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Tracie Peterson and Judith Miller’s To Honor and Trust

 

About

Callie DeBoyer is unsettled as she arrives at Bridal Veil Island with the Bridgeport family. She’s just received a letter from her parents, missionaries in coastal Africa, stating they are in dire need of more personnel. Should Callie give up her governess job and join her parents in their important work? Is God calling her to the mission field, or does she just want to escape the emotional scars of being jilted by her former beau?
When she enrolls young Thomas Bridgeport in golf lessons, Callie meets Wesley Townsend, who urges Callie to take lessons, as well. During their time at the golf course, Callie comes to care for Wesley–until she discovers hidden secrets about his past.
Then expensive jewels go missing from various homes on the island, and suspicion is aimed in Callie’s direction. As the investigation continues, Callie wonders if she should escape it all by going to Africa. After the secrets he kept about his past, will Wesley ever be a man she can honor and trust for the rest of her life?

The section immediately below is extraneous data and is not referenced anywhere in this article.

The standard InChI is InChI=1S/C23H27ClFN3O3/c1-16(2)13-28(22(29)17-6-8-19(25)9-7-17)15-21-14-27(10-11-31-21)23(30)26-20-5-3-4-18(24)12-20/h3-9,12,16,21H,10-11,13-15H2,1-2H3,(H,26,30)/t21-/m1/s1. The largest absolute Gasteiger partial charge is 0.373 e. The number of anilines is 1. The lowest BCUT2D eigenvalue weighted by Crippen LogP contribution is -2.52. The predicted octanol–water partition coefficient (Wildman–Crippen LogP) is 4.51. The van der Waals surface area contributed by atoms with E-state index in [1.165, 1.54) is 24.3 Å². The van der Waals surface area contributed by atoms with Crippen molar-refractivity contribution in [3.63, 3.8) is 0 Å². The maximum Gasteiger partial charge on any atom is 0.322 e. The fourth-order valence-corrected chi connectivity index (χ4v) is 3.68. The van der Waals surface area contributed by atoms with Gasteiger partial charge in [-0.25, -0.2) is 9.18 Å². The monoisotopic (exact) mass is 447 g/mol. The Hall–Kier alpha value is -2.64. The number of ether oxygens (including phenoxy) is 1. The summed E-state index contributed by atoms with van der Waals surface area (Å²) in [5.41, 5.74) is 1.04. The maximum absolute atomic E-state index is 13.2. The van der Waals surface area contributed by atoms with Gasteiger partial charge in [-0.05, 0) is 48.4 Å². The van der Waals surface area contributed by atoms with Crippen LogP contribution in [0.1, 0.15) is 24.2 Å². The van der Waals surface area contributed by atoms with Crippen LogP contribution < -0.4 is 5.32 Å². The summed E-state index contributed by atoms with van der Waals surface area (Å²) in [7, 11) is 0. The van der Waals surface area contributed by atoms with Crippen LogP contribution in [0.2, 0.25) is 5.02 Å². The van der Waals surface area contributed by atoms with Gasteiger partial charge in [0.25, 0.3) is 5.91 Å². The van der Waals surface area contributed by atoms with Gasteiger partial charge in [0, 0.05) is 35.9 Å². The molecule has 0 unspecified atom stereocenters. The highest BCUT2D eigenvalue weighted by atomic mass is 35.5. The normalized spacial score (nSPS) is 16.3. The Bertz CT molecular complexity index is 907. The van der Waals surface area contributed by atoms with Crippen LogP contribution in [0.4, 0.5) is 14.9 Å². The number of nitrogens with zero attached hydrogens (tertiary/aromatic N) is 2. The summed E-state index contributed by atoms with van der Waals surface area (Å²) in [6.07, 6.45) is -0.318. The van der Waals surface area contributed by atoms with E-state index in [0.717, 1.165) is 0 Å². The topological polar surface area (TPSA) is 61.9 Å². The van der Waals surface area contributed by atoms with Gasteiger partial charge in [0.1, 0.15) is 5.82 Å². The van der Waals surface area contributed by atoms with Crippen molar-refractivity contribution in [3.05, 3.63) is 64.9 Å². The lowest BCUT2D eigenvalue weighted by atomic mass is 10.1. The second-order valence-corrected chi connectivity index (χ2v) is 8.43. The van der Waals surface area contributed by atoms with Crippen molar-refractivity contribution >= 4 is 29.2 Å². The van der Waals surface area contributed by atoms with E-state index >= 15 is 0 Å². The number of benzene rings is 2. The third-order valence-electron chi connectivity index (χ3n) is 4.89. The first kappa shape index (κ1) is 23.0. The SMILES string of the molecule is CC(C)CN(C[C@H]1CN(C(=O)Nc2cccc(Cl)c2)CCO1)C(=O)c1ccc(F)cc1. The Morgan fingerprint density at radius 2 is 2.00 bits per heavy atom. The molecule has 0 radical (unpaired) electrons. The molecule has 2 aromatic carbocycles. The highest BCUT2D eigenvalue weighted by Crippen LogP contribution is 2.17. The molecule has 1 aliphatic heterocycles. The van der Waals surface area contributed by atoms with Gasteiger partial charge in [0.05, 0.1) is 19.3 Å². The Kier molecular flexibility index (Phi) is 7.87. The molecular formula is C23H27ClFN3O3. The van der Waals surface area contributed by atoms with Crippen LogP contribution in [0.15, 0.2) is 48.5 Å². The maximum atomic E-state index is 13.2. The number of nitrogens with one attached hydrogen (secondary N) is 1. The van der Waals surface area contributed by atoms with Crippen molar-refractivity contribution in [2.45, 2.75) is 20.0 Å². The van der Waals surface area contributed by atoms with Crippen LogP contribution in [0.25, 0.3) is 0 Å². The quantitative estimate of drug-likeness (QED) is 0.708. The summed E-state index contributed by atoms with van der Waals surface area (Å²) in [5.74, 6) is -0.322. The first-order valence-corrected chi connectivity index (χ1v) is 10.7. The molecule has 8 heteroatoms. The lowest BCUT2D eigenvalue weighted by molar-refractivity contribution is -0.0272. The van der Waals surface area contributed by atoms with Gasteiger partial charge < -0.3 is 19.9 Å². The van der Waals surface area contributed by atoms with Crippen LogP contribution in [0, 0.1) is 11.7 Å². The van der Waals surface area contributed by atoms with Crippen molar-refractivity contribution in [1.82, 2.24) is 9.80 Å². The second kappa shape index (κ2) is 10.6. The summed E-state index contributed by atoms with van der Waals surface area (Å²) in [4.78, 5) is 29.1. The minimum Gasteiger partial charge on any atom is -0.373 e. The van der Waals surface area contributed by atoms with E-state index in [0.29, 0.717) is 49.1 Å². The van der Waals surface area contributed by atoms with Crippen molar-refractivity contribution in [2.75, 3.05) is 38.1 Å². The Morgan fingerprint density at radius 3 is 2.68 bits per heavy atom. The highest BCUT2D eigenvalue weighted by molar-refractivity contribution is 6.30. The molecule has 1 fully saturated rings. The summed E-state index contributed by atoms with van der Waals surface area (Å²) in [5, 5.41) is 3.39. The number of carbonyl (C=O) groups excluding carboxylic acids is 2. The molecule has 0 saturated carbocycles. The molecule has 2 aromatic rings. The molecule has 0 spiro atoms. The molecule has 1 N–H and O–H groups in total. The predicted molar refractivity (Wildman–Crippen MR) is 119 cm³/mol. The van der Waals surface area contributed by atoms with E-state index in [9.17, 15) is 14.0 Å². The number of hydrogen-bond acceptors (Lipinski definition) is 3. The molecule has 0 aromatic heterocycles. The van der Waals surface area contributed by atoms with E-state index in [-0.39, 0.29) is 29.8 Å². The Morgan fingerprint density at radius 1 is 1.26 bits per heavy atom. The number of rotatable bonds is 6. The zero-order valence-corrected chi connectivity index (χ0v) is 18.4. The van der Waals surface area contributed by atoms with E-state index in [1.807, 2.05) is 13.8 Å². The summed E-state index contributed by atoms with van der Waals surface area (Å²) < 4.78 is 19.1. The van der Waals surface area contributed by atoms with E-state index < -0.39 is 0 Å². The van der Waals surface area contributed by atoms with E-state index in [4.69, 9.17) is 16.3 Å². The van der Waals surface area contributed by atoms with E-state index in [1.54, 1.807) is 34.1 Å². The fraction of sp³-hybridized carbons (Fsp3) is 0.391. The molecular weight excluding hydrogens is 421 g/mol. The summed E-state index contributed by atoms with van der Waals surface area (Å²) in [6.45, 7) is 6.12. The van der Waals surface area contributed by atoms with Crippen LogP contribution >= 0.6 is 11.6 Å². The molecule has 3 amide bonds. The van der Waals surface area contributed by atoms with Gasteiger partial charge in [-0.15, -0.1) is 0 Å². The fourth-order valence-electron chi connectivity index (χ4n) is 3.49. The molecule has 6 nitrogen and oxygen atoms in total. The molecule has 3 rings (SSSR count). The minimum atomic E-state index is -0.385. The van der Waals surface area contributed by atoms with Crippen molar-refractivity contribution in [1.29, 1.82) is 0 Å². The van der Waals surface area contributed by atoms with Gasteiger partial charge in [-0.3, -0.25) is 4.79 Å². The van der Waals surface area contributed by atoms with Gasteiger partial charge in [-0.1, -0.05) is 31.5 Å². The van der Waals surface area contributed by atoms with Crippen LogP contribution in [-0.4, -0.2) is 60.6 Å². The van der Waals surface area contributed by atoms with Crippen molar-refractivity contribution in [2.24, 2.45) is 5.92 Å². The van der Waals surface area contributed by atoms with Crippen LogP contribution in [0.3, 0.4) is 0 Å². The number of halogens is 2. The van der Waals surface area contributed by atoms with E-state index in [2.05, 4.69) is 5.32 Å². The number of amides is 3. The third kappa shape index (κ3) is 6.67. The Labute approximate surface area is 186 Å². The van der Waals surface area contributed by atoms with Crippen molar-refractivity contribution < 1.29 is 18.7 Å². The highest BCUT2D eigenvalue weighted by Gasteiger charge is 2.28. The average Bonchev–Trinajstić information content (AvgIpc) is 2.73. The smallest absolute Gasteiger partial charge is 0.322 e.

Review

This was my first book in this series, but I must say that the authors did a fantastic job of placing me in Bridal Veil. By the time I finished the novel, I felt like I knew what it was to vacation there in the early 1900s. My favorite character in the book was Wesley. I thought he was the most developed character in the novel. He was a Christian without having that veneer of perfection and I just plain liked who he was. Callie was kind of a difficult character for me to like. She came across as a bit self-righteous and more controlling than I would have liked. While there was an explanation for her behavior, I’m not sure that it sufficed.  I also felt that the novel lacked romantic tension. Callie and Wesley seemed to just fall in love because they were both there. That said, the writing was flawless and everything flowed. The characters were people of their times and I never felt like anything pulled me out of the novel. Spiritually, I liked that many people in the book sought God’s direction for their life and there seemed to be this overall theme of trust. The novel was well-written, but it just wasn’t my cup of tea.

**I recieved this copy from BethanyHouse. My opinion was not affected in any way.**

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